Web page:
Since the Great Recession more than a decade ago, the European Central Bank’s (ECB) mantra has been to “do whatever it takes.” After throwing everything at the wall to achieve even a modicum of economic growth, the ECB failed at its objective. The institution is temporarily abandoning its mandate by pandering to the woke crowd and searching for a progressive opportunity in the midst of a crisis. Embracing Brussels’ globalist, central planning, and social justice mindset, the ECB hammer has seemingly found its next leftist nail to beat into the eurozone. Christine Lagarde’s latest window dressing in monetary policy is to combat climate change by propping up a market that has cooled down over the last 12 months: green bonds. Like other central banks, the ECB has ventured from setting interest rates and controlling the money supply to becoming the purveyors of infinite wisdom.
Green Bonds: A Primer
Also referred to as climate bonds, a green bond is a fixed-income investment vehicle designed to generate money to fund climate or environmental projects. This includes everything from sustainable agriculture to energy efficiency to pollution prevention. Governments have attempted to sweeten the pot with diverse tax incentives, primarily exemptions and credits. The World Bank was the first issuer of an official green bond in 2009. Since then, approximately $1 trillion in green bonds have been issued by governments and corporations worldwide.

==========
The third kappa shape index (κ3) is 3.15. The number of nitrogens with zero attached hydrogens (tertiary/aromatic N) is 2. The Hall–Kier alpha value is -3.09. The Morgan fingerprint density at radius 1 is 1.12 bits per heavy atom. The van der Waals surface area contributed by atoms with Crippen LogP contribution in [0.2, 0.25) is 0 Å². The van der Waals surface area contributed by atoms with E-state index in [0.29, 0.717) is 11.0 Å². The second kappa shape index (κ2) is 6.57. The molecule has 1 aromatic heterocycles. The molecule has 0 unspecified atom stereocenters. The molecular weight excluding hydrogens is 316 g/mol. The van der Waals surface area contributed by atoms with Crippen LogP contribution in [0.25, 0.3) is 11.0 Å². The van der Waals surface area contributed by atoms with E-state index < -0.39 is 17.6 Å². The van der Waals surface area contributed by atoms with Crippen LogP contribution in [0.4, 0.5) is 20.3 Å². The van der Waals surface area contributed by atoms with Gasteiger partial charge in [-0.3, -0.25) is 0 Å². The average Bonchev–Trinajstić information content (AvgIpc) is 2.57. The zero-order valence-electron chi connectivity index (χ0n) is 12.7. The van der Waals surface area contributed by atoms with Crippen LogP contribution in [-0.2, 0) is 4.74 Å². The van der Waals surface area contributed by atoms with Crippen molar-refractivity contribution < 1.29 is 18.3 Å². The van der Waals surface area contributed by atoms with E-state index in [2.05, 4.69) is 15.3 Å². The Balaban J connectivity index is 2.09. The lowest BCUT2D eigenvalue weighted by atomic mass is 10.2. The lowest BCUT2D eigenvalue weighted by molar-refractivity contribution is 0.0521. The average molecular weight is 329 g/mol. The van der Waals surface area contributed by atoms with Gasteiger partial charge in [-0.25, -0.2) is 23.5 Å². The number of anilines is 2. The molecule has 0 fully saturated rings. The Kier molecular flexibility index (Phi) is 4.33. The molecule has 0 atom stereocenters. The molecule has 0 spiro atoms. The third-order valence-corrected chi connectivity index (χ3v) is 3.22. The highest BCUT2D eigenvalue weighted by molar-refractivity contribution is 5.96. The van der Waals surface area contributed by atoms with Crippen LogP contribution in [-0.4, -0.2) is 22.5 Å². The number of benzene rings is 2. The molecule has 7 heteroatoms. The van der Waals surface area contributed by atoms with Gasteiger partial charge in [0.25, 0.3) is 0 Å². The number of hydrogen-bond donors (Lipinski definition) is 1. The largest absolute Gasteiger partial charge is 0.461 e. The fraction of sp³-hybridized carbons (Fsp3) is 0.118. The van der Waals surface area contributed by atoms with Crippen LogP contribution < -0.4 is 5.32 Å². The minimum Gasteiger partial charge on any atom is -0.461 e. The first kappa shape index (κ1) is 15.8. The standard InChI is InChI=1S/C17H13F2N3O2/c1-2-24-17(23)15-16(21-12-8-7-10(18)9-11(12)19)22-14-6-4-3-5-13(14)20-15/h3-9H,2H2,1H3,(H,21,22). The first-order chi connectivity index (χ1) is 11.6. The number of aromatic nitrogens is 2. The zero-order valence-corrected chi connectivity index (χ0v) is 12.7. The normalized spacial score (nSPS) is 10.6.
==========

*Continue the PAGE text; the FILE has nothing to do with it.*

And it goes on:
ECB Invests in Mother Nature
When the Governing Council convenes in Frankfurt later this month, policymakers will try to transform the ECB into a climate change crusader. According to a Financial Times survey of economists, it will accomplish this feat by reducing its purchases of bonds issued by fossil fuel companies and escalating its acquisitions of green bonds.
Another idea being floated around is adopting “carbon targeting.” This would consist of limiting the weight of high-carbon-emitting issuers in the ECB’s portfolio and offering incentives for these same entities to slash their carbon footprint. Some reports also suggest that it would emulate the Federal Reserve by allowing inflation to run higher for longer before intervening and raising interest rates.
The ECB’s quantitative easing (QE) will ditch the “market neutrality” moniker in favor of more environmentally friendly IOUs. This should not come as a surprise since Lagarde had signaled her desire to make the ECB a pioneer in the fight against climate change when she first signed up for the job. It is also widely anticipated that tackling global warming will be a significant component of the group’s strategic review of its remit and tools, scheduled for completion in the second half of this year.
Lagarde and her cohorts are likely caving to the demands of environmental campaigners. After revving up its QE4ever blitzkrieg, the ECB’s $300 billion corporate bond purchases have been concentrated in the oil and gas, utility, and airline industries because they issue more bonds than others. And this has perturbed the tree huggers because they want a bigger slice of the ECB pie.